Russian jets in Turkish airspace no accident, says Nato chief
Nato's secretary-general has rejected Moscow's claim that its military incursion into alliance airspace over Turkey was not intentional or important, saying there were two separate incidents and "the violation lasted for a long time".
Turkey's military, meanwhile, said more of its jets patrolling the border with Syria were placed in a radar lock by Russian planes and surface-to-air missile systems.
In Syria, Russian warplanes reportedly continued pounding targets in the country, where the Kremlin has come to the aid of beleaguered ally president Bashar Al-Assad.
Nato chief Jens Stoltenberg told a news conference in Brussels that recent breaches of Turkish airspace by Russian warplanes were "very serious" - even dangerous.
"It doesn't look like an accident, and we've seen two of them over the weekend," he added.
The latest Russian air strikes in Syria, in co-operation with Syrian jets, struck targets in rural areas of the northern Aleppo province, targeting the towns of al-Bab and Deir Hafer, Syrian state TV reported, quoting a military official. Both towns are controlled by Islamic State.
The official also said IS bases were targeted in Palmyra and surrounding areas in the central Homs province, destroying 20 vehicles, three arms depots and three rocket launchers.
Meanwhile, the Syrian air force was said to have targeted areas in rural Latakia controlled by militants, with the military official reporting the death of at least 12 fighters, including two Turks, one Saudi militant from al Qaida's affiliate in Syria, Nusra Front, and one Palestinian.
The Britain-based Syrian Observatory for Human Rights, a monitoring group with a wide network of activists on the ground, said in the last 24 hours, Russia carried out at least 34 air strikes in Palmyra and the vicinity, areas controlled by IS.
Air strikes were also reported in the rural part of the city of Raqqa, the group's de facto capital. The observatory said at least 19 IS members were killed, including four in Raqqa in an air strike that hit two vehicles and an arms depot. In Palmyra and its boroughs, the air strikes were said to have killed 15 IS militants, struck 10 vehicles and an arms depot.
In a statement, Nato spokeswoman Carmen Romero said Mr Stoltenberg later confirmed that Nato generals would be contacting their Russian counterparts about the violation of Turkish airspace.
"It's unacceptable to violate the airspace of another country," Mr Stoltenberg told reporters. He said Nato is expressly worried that such acts by the Russians could have unforeseen consequences.
"Incidents, accidents, may create dangerous situations," Mr Stoltenberg said. "And therefore it is also important to make sure that this doesn't happen again."
Turkey's military said on Tuesday that eight Turkish F-16 jets patrolling the Turkish-Syrian border were harassed by a MIG-29 plane as well as surface-to-air missile systems based in Syria in two separate incidents on Monday.
It was the second successive harassment of Turkish planes reported by Turkey. The MIG-29 locked radar on the planes for four minutes and 30 seconds, while the missile systems threatened the planes for four minutes and 15 seconds, the military said.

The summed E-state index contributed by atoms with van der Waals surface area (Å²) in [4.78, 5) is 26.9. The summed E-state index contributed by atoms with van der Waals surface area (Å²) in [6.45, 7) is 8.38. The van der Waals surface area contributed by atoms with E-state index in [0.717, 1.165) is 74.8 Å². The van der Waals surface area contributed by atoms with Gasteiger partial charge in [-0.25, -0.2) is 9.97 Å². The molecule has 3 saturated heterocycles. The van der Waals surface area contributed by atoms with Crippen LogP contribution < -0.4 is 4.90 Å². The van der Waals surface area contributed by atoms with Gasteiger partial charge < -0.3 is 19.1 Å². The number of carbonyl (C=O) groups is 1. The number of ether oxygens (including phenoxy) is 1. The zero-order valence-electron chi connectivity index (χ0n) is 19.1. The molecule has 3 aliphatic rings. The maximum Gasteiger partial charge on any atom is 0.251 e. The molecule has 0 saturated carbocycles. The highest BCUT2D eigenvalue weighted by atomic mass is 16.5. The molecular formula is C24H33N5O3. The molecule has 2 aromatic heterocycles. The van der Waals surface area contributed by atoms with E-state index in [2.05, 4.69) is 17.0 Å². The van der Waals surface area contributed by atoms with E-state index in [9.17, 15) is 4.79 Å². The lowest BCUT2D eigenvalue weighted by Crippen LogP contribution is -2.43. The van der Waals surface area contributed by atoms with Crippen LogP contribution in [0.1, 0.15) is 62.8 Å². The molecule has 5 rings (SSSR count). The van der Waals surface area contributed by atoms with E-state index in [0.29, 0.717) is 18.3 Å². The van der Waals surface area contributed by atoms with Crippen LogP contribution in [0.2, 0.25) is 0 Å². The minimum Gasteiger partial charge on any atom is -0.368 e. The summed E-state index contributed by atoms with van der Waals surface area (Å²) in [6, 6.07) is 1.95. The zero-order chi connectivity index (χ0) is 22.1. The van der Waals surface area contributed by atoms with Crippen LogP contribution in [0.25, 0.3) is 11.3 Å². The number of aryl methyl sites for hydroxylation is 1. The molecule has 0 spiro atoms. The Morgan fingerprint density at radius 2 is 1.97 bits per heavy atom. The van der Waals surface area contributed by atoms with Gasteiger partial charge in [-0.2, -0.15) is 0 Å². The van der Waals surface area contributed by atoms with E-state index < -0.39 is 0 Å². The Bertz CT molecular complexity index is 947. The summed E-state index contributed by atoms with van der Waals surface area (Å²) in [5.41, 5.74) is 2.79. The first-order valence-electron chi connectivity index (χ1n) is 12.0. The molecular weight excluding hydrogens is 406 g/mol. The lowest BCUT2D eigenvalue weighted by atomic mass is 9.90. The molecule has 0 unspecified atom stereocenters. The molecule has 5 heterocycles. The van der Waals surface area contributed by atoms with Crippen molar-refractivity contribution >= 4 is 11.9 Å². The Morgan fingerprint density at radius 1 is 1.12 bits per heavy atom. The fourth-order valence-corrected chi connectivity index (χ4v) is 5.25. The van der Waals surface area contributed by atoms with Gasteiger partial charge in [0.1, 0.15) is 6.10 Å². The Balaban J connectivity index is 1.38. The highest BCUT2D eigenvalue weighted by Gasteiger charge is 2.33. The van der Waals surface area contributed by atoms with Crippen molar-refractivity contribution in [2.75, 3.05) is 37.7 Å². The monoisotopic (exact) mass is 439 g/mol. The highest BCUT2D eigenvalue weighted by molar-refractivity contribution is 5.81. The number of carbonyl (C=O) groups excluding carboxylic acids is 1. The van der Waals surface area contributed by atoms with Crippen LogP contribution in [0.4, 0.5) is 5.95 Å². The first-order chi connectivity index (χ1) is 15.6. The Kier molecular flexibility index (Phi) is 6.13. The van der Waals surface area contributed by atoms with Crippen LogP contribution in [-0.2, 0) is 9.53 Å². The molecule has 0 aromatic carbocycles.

Turkey reported on Monday that two Turkish jets were harassed by a MIG-29 on Sunday.
During an official visit to Belgium, Turkish president Recep Tayyip Erdogan welcomed Nato's stance, and pointedly warned the Russians that if such actions continue, relations between the two neighbouring countries on the Black Sea could go into a deep freeze.
"Any attack on Turkey is an attack on Nato," Mr Erdogan said. "If Russia loses a friend like Turkey, with whom it has co-operated on many issues, it will lose a lot."
A Turkish government official confirmed that Russian ambassador Andrey Karlov had been called to the ministry on Monday afternoon during which Turkish officials lodged a "strong protest" over the second infringement.
On Monday, Nato ambassadors met in special session and condemned what they termed Russia's "irresponsible behaviour" in penetrating alliance airspace. The ambassadors also called on Russia to cease such practices.
On Thursday, Nato defence ministers are scheduled to meet in Brussels, and the actions of the Russian military in Syria and any measures the US-led alliance needs to take as a result will be among the leading topics.
Mr Stoltenberg told reporters he was also concerned that in Syria the Russians are not mainly targeting IS, "but instead attacking the Syrian opposition and civilians".
Russia's defence ministry rejected claims that its air strikes in Syria are targeting civilians or opposition forces.
Ministry spokeswoman Maria Zakharova said in a televised briefing that Western media is engaged in "information warfare", distributing "pure propaganda" about alleged civilian deaths caused in Syria.
Russia says the air strikes that began last week are targeting IS and al Qaida's Syrian affiliates, but at least some of the strikes appear to have hit Western-backed rebel factions. The Russian attacks have largely focused on the north western and central provinces - the gateways to the heartland of Assad's power in the capital and on the Mediterranean coast.